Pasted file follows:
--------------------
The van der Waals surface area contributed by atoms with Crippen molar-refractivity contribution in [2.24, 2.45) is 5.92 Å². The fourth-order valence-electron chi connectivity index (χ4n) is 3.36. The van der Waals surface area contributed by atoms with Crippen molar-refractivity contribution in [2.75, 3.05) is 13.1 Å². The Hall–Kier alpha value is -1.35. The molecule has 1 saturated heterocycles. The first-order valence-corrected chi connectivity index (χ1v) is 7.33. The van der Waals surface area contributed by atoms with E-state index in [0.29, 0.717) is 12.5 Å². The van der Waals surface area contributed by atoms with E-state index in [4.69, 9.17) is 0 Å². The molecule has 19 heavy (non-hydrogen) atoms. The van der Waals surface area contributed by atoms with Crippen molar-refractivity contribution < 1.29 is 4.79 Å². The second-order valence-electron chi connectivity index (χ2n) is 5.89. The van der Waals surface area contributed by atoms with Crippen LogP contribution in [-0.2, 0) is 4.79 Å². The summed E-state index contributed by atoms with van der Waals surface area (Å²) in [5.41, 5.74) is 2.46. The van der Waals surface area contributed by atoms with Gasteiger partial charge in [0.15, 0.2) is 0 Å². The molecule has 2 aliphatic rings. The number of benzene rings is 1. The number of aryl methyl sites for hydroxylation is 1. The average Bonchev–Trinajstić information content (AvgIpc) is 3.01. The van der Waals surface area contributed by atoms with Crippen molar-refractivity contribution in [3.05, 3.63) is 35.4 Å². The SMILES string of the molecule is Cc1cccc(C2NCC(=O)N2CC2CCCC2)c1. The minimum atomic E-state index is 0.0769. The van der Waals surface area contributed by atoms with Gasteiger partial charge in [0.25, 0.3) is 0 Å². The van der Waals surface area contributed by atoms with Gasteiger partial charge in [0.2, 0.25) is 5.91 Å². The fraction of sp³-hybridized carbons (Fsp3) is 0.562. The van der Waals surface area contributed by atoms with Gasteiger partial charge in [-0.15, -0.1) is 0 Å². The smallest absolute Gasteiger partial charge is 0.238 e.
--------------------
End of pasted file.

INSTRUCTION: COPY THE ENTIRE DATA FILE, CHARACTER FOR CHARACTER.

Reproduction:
The van der Waals surface area contributed by atoms with Crippen molar-refractivity contribution in [2.24, 2.45) is 5.92 Å². The fourth-order valence-electron chi connectivity index (χ4n) is 3.36. The van der Waals surface area contributed by atoms with Crippen molar-refractivity contribution in [2.75, 3.05) is 13.1 Å². The Hall–Kier alpha value is -1.35. The molecule has 1 saturated heterocycles. The first-order valence-corrected chi connectivity index (χ1v) is 7.33. The van der Waals surface area contributed by atoms with E-state index in [0.29, 0.717) is 12.5 Å². The van der Waals surface area contributed by atoms with E-state index in [4.69, 9.17) is 0 Å². The molecule has 19 heavy (non-hydrogen) atoms. The van der Waals surface area contributed by atoms with Crippen molar-refractivity contribution < 1.29 is 4.79 Å². The second-order valence-electron chi connectivity index (χ2n) is 5.89. The van der Waals surface area contributed by atoms with Crippen LogP contribution in [-0.2, 0) is 4.79 Å². The summed E-state index contributed by atoms with van der Waals surface area (Å²) in [5.41, 5.74) is 2.46. The van der Waals surface area contributed by atoms with Gasteiger partial charge in [0.15, 0.2) is 0 Å². The molecule has 2 aliphatic rings. The number of benzene rings is 1. The number of aryl methyl sites for hydroxylation is 1. The average Bonchev–Trinajstić information content (AvgIpc) is 3.01. The van der Waals surface area contributed by atoms with Crippen molar-refractivity contribution in [3.05, 3.63) is 35.4 Å². The SMILES string of the molecule is Cc1cccc(C2NCC(=O)N2CC2CCCC2)c1. The minimum atomic E-state index is 0.0769. The van der Waals surface area contributed by atoms with Gasteiger partial charge in [0.25, 0.3) is 0 Å². The van der Waals surface area contributed by atoms with Gasteiger partial charge in [0.2, 0.25) is 5.91 Å². The fraction of sp³-hybridized carbons (Fsp3) is 0.562. The van der Waals surface area contributed by atoms with Gasteiger partial charge in [-0.15, -0.1) is 0 Å². The smallest absolute Gasteiger partial charge is 0.238 e.